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Why You Should Think Twice About Using Social Media If You’ve Had An Accident

Apr 12, 2019 - News by

Most people know better than to comment on their accident, the extent of their injuries, and other things directly related to the accident.  However, many people don’t consider the impact that even seemingly innocuous posts can have on their accident claim.  For example, that “check-in” at the mall or a selfie with your friends, smiling and laughing may make you seem disingenuous when you claim serious injuries, especially if the post is in close proximity to the date of the accident.

People who have experienced serious injury and disability understand that there can be “good” days and “bad” days, and sometimes, it’s possible to force a smile even if you are in pain.  Sometimes, injuries from accidents take weeks or even months to fully manifest.  People who have been involved in accidents will understand that it’s possible to feel fine in the immediate aftermath, but feel worse weeks, or even months, later. 

However, it is unlikely you will experience the good fortune to have a jury made up of sympathetic jurors who have experienced such injuries.  They may not understand, so it may seem to them that you can’t be seriously injured if you were walking around the mall and that your emotional distress, depression or anxiety can’t be that bad if you’re smiling for the camera.  Consider what you’re posting (or allowing others to post) on social media and don’t give them any reason to doubt your injuries.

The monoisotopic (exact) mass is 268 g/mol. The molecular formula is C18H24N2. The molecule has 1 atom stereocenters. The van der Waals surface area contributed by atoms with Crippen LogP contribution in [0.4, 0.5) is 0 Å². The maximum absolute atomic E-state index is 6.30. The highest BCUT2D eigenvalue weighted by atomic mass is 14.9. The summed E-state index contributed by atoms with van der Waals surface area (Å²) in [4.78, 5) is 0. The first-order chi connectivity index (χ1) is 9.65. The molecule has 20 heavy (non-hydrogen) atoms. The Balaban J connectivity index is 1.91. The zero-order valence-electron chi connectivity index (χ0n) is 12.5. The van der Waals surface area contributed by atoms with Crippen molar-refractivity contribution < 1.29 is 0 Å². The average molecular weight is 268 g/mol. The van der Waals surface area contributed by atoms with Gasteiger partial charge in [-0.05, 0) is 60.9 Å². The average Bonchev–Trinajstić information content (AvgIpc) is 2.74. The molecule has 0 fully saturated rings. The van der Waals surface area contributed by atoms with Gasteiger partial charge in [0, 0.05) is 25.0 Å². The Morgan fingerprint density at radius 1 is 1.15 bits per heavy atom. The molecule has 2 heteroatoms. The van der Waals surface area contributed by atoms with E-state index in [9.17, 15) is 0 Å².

Tips for Posting to Social Media

  • Don’t post about your accident—this includes photos of the scene, your injuries, whose fault you think it was, etc. This includes comments on other profiles, especially public ones. Don’t volunteer that evidence!
  • Mind your privacy settings: make sure you know who can view what on your profile.
  • It is highly advisable to limit posting on social media altogether in the aftermath of an accident, but if you do continue to post, privacy settings are a good start, but make sure everything passes the poster test: if you wouldn’t want it blown up to poster size, on display for the judge and jury, don’t post it. Remember that just because it’s not publicly viewable doesn’t mean it’s not discoverable evidence.
  • Your posts may be discoverable evidence and must be preserved – do not delete them if you are involved in litigation. This is called spoliation of evidence and can be a very serious violation!

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